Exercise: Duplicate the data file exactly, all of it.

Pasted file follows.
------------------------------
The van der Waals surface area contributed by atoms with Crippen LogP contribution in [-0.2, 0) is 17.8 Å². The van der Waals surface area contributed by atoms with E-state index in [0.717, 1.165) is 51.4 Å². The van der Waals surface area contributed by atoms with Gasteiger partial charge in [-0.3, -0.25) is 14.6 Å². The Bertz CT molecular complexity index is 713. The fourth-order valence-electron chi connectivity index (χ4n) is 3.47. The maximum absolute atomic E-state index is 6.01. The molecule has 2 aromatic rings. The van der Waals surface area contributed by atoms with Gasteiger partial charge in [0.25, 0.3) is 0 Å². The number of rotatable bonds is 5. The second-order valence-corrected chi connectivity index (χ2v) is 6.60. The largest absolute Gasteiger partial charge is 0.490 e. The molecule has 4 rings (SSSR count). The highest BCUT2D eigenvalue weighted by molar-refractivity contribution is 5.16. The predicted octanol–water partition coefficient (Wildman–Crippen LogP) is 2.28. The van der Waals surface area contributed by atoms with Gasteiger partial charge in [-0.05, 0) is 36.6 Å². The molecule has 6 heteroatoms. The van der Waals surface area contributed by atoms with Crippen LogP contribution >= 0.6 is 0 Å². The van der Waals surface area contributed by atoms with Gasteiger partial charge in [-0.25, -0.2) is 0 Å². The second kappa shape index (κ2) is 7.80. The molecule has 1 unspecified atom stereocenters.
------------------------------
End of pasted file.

The van der Waals surface area contributed by atoms with Crippen LogP contribution in [-0.2, 0) is 17.8 Å². The van der Waals surface area contributed by atoms with E-state index in [0.717, 1.165) is 51.4 Å². The van der Waals surface area contributed by atoms with Gasteiger partial charge in [-0.3, -0.25) is 14.6 Å². The Bertz CT molecular complexity index is 713. The fourth-order valence-electron chi connectivity index (χ4n) is 3.47. The maximum absolute atomic E-state index is 6.01. The molecule has 2 aromatic rings. The van der Waals surface area contributed by atoms with Gasteiger partial charge in [0.25, 0.3) is 0 Å². The number of rotatable bonds is 5. The second-order valence-corrected chi connectivity index (χ2v) is 6.60. The largest absolute Gasteiger partial charge is 0.490 e. The molecule has 4 rings (SSSR count). The highest BCUT2D eigenvalue weighted by molar-refractivity contribution is 5.16. The predicted octanol–water partition coefficient (Wildman–Crippen LogP) is 2.28. The van der Waals surface area contributed by atoms with Gasteiger partial charge in [-0.05, 0) is 36.6 Å². The molecule has 6 heteroatoms. The van der Waals surface area contributed by atoms with Crippen LogP contribution >= 0.6 is 0 Å². The van der Waals surface area contributed by atoms with Gasteiger partial charge in [-0.25, -0.2) is 0 Å². The second kappa shape index (κ2) is 7.80. The molecule has 1 unspecified atom stereocenters.